All programming languages use IF statements to control the flow of the program or to allow the developer to use different sections of code based on a certain criteria. Click on the items in the list below to learn more about using the IF statement.
Mutually Exclusive Conditions
Let's create the most simple form of an IF statement and see how it works within MySQL.
This simple function shows how to use a basic IF statement. First pass in a parameter, declare a varchar variable, then use IF to determine if the parameter passed is equal to A. If it is equal to A the code between the IF and END IF will be called. If it isn't equal to A, the program ignores this code.
There will be different results depending on which parameter is passed. Passing A results in the additional code running and therefore the variable changes. When using B the code is not called and the variable does not change.
For an IF to run, the evaluation condition (the code between IF and THEN) must evaluate to true. This evaluation can be complicated or simple so long as it evaluates to true or false.
All of these examples are valid (so long as l_boolean is a boolean value).
In the first example program it was simply a case of if the parameter is A, run the code. There was no ability to run something else if it wasn't. Two IF statements can be added to handle this:
This would solve the problem but it is not particularly efficient. A better solution is to use ELSE. This allows one thing to be done if the condition is met but a second if it is not met.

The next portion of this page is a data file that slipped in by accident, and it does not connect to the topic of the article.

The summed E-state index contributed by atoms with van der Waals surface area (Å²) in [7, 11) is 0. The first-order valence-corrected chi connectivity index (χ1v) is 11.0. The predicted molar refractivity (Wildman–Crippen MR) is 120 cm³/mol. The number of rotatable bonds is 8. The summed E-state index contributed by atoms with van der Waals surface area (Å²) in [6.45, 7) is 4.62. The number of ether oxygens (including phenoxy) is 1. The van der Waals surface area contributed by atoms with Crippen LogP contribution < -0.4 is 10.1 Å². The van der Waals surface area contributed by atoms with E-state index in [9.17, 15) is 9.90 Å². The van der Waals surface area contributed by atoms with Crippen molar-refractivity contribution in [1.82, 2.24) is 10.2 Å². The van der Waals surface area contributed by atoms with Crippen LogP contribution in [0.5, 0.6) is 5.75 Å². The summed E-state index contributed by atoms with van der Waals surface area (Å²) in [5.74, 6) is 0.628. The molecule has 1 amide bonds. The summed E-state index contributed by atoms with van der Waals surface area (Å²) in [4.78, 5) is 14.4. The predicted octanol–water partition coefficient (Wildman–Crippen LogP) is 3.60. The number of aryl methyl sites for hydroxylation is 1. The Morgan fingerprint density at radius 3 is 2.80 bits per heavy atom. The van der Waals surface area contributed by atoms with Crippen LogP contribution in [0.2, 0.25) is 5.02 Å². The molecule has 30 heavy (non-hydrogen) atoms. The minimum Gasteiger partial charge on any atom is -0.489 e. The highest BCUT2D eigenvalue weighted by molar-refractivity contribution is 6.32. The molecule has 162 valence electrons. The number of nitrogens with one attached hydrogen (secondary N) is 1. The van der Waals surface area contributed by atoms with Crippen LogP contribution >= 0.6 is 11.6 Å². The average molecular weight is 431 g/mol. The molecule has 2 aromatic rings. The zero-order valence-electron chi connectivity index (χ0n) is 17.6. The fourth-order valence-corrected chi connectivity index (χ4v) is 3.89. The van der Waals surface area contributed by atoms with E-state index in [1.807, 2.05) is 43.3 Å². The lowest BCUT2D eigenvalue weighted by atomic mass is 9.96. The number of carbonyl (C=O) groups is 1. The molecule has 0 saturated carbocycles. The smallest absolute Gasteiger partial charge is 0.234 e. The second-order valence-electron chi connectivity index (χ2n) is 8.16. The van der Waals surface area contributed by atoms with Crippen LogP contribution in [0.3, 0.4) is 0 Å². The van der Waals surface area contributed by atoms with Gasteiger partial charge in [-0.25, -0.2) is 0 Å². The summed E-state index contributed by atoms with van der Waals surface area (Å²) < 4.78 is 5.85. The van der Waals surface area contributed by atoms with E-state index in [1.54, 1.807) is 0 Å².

By adding the else after the first statement, the program can deal with one or the other condition. But
what if there is more than one condition? In this case, use an ELSEIF.
This time there is an ELSEIF condition between the IF and ELSE. There is a another way to achieve the same functionality and this is the CASE statement .
Mutually Exclusive Conditions
All of the IF conditions should be mutually exclusive. If the value or values being evaluating in the IF and ELSEIF statements could meet more than one of the conditions then they are not mutually exclusive. When processing the IF statement, the program will stop when it meets one of the conditions. If this is the first, it will not even check to see if the rest are met or not. For example:
In this block the parameter being passed meetS both the first and second condition. But when it meets the first, MySQL stops processing the rest of the code until it meets the relevant end if.
There may be situations where a number of conditions need to be check with some related elements. In this case, write a number of ELSEIF statements to meet all of the requirements.
While this is perfectly acceptable to the compiler, a much more elegant solution is to use nested IF statements. Call additional IF statements from inside the original IF statements. So the above example would become:
First check the value of p_comp. Once that is determined, check the value of p_divi. In the example there are only a small number of conditions but if it were a more complex example, valuable processing time would be saved doing it this way. The minimum amount of conditions need to be checked to get to the answer.
Note: The last example didn't include an ELSE statement. An ELSE is not needed if you do not require one. It is perfectly valid to check one, two or many conditions without having to catch anything that doesn't meet one of those requirements.